Cobb County is still the place to watch in the Georgia Sixth runoff

A little over a week ago, I wrote up a full analysis on the Georgia Sixth primary results:

Following up on that, I wanted to work with the early turnout to see if we’ve learned anything new. First, here’s an updated interactive map with results from the 2016 general and the primary; turnout from the 2016 general, primary, and early runoff; and current demographic breakdowns. The default style is the early turnout from the runoff.

As in the previous analysis, let’s break this down a bit. The table below looks at each county individually. It’s relatively self explanatory, but the final two columns are averages of the precincts rather than actuals as in the previous columns. The “Percent of Primary Turnout” columns look at the percentage of the actual primary turnout. For example, Fulton county’s early turnout in the runoff is nearly 92% of the total Fulton turnout in the primary.

As we have been, let’s continue looking at Cobb County. Cobb had about 9% early turnout (and for reference, the early turnout numbers are calculated as actual percentages rather than a ratio of early to election day). This was the lowest of the three counties while simultaneously ending with the largest final turnout. Election Day turnout was substantial in Cobb County, and it has been. Take a look at these two maps:

Election Day Turnout (2017 Primary [left] and 2016 General [right])

One thing is certain: Cobb County shows up on Election Day. But will they show up enough to make up the early vote gap?

DeKalb increased its early vote by over three times, Fulton by 2.75 times, and Cobb by about 2.4 times. In the primary, Cobb early turnout was only 66.25% of Fulton and DeKalb was 70.69% of Fulton. Moving to the current runoff, DeKalb has shrunk that margin to 86.41%, but Cobb County has dropped to only 57.84%. Of course, this is considering turnout percentages and not raw vote totals.

Fulton obviously pulls a significant weight in this district given that it has roughly the same number of voters as DeKalb and Cobb combined. However, Fulton was essentially the average in the primary with DeKalb and Cobb splitting off in their own directions. Given that, I think it’s important to compare the changes in Cobb and DeKalb.

Cobb shows up on Election Day, but there is even more ground to make up here than in the primary. And as a reminder, Cobb saw massive turnout for candidates other than Handel and Ossoff. For Handel to win, she needed to consolidate the Judson Hill and other voters behind her and show up with the same excitement as they did in the primary.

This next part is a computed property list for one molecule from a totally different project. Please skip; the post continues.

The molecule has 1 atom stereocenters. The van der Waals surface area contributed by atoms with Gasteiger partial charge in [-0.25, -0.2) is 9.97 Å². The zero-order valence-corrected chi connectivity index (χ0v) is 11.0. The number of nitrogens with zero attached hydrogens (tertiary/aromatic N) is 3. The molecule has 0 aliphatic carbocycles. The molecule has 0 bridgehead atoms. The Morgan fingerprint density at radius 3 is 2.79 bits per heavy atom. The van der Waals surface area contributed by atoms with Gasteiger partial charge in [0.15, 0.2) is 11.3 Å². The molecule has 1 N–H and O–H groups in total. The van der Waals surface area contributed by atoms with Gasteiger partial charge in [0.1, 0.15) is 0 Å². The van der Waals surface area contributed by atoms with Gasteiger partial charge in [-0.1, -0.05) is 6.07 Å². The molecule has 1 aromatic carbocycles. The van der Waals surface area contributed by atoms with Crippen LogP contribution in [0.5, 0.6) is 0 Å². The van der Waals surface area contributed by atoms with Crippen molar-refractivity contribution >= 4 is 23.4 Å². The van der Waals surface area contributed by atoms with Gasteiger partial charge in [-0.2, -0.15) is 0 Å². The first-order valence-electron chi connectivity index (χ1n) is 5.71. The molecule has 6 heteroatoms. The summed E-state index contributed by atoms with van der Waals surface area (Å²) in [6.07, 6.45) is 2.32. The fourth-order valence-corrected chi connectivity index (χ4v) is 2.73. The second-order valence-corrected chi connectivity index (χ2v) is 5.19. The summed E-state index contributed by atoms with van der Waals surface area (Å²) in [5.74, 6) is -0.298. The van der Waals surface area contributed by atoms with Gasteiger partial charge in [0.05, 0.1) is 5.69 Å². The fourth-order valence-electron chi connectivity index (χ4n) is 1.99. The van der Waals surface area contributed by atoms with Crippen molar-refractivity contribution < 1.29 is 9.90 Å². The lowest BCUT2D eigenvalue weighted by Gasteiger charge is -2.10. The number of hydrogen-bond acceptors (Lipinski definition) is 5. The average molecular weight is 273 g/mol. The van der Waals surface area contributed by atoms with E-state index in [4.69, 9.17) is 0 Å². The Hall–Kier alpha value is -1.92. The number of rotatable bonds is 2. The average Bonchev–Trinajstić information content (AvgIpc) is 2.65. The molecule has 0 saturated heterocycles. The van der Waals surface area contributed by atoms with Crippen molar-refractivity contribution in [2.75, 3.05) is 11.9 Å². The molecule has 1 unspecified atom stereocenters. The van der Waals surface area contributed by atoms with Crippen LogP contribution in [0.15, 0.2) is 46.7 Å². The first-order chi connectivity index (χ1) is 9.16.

2016 General Turnout Ratios

Is it possible for the ground to be made up on Election Day? Possibly. Let’s look at some ratios. First, in the primary, Cobb’s early vote comprised about 18.86% of the total turnout. This can’t possibly hold for the runoff given that to do so would see a turnout of 115%. In the 2016 general, the percentage of early turnout to total turnout in Cobb County was 44.19%. Let’s say that same ratio applies to the runoff. That would give Cobb 48.65% total turnout. If the same held true for the other counties, then DeKalb would end up at 53.56% and Fulton at 52.99%. Intuitively, this seems low given the pace of the early vote. It’s not unrealistic, but this would put it near the 2014 midterm total turnout. Along with most others, I think the turnout will end up higher.

If we take the average of the primary ratio and the 2016 ratio, then we’d end up with Cobb at 68.19%, DeKalb at 79.92%, and Fulton at 71.85%. With this method, I think we end up with the opposite problem in that this probably overestimates the turnout. Honestly, my gut says that if we took the average of the two again, then I’d think we’d have a more likely scenario (for reference that’d be Cobb-58.42%, DeKalb-66.74%, and Fulton-62.42%). But anyways, this doesn’t necessarily answer the question of whether Cobb can make up the difference.

I’ve said before that I think Cobb needs to have the highest turnout again for Handel to win. Cobb’s early to election day ratio has to be closer to the primary than the Election Day in order for the turnout to even surpass Fulton much less DeKalb. Again, it’s possible for Cobb to make up the ground, but not likely. The question then becomes whether there is other evidence to suggest that Karen Handel has made up the ground in other places. For that, I’ll point to this next table: